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Women lawyers are taking over, but is it as it seems?

It’s official. For the first time ever there are more women practising as solicitors than men. Over the years I’ve observed a rise in women entering the profession (last year the figure sat at just over 60%), so it was only a matter of time before this resulted in a takeover!

The stats

But let’s look at this in more detail. Whilst there are more women than men holding practising certificates, the average age of a female solicitor in England and Wales is 40, whereas the average age of a male solicitor is 45. This suggests that even when we take the higher number of women at the junior end into consideration (59% of non-partner solicitors are women), there are still more women than men dropping out of their legal career, or not progressing to partner.

This is borne out by the partner numbers, where still, women make up a mere 33% (29% in larger firms).

Obviously, there’s more to life than making partner, and maybe women are less fixated on career progression at the cost of everything else in their lives, but it’s hard not to think there are some unrealistic barriers along the way.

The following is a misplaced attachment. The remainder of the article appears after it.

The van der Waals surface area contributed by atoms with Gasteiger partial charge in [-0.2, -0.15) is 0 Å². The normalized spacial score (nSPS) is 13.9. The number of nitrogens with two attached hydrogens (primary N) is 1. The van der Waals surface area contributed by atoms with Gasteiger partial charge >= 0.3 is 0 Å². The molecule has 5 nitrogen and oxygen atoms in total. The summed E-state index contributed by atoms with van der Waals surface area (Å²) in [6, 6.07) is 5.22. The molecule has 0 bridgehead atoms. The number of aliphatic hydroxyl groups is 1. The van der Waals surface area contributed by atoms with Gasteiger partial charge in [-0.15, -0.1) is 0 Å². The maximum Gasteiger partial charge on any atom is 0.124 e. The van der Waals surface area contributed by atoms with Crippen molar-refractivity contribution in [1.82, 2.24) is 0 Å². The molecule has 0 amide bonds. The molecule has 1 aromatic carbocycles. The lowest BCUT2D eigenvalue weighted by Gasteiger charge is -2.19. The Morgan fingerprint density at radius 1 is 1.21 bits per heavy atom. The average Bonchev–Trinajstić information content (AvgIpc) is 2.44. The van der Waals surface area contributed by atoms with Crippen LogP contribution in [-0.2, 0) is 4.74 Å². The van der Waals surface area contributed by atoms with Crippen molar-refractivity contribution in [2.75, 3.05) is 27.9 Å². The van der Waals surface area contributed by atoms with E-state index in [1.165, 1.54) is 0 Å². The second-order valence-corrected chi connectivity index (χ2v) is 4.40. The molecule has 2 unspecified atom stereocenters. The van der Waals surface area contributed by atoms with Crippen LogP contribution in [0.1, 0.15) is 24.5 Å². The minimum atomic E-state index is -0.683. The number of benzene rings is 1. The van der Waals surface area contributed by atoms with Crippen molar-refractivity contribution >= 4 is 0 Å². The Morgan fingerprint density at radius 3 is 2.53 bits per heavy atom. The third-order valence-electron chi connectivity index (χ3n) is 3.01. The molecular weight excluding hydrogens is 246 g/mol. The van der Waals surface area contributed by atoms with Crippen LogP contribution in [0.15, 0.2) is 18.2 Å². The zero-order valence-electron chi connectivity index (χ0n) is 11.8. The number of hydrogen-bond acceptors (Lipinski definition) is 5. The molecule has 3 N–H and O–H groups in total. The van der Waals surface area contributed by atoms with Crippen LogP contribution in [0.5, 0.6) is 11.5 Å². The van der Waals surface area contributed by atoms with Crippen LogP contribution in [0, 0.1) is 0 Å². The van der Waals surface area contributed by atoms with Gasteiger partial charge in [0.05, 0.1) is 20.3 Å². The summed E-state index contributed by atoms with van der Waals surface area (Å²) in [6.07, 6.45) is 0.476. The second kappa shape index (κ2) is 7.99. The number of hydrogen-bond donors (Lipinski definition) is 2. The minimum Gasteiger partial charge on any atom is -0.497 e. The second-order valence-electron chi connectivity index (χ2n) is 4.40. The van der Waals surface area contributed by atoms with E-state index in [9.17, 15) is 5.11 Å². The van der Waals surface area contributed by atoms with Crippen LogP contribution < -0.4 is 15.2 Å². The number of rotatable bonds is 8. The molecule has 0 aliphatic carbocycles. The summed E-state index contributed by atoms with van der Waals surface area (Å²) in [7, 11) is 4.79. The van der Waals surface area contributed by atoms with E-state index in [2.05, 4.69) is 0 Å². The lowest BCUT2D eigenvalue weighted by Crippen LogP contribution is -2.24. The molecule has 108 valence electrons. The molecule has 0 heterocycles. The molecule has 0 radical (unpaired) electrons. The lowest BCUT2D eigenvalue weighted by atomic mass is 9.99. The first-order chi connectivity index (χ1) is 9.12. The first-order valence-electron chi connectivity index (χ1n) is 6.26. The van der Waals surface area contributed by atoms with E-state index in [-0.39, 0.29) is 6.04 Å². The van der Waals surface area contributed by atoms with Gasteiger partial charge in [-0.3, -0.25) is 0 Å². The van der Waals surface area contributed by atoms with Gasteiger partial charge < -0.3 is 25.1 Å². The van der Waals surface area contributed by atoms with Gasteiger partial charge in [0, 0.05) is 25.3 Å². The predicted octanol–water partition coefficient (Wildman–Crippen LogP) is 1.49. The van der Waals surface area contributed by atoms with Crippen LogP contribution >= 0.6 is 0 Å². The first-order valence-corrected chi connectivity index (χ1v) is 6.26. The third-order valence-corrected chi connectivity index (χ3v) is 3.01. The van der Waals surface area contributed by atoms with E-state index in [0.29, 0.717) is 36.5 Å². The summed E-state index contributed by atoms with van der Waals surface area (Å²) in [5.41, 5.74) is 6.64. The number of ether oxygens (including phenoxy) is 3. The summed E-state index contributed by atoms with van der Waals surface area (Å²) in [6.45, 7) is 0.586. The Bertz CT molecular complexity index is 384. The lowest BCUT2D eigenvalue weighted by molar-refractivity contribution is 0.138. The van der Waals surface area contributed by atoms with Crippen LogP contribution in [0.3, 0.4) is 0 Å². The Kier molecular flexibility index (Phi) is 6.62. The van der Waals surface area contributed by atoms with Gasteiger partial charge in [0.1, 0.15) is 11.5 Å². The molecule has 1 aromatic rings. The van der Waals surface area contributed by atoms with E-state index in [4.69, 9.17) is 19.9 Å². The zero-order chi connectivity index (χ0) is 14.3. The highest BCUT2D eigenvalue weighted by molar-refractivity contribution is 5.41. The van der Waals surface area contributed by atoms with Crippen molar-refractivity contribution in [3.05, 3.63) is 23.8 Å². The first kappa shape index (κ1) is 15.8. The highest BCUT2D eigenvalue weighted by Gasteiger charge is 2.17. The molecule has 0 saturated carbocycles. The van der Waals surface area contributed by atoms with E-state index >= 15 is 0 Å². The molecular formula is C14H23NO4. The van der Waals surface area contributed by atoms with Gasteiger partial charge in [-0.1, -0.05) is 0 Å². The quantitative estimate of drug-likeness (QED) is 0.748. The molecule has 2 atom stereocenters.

I come across a lot of lawyers who are only 15 years qualified but genuinely believe making partner involves dropping everything: potentially moving to another office in another city, and throwing away your entire life hours for at least a few years. This isn’t practical for most families where both parents need to work.

Career prospects for part-time lawyers

To equalise the above, it’d be great to see an increase in part-time male lawyers. I know a few who reduced their hours to four days a week once they had kids.

In two-career families – and let’s face it, with house prices the way they are these days, is pretty much everyone – both sides of the parenting partnership should be free to juggle career and parental responsibilities without damaging progression opportunities. If there were as many dads working part-time as mums, this might happen.

It should be possible (and considered perfectly normal) to make partnership as a part-time worker. Again, it does happen, but it’s rare. It might take longer, but no-one would be complaining about that.

Let’s try and work towards a profession where no one person has to put their career on hold because two people have decided to become parents. The profession is getting better, with more flexible working options and more family-friendly policies, but we've got a long way to go before the career progression barriers for part-time workers are resolved.

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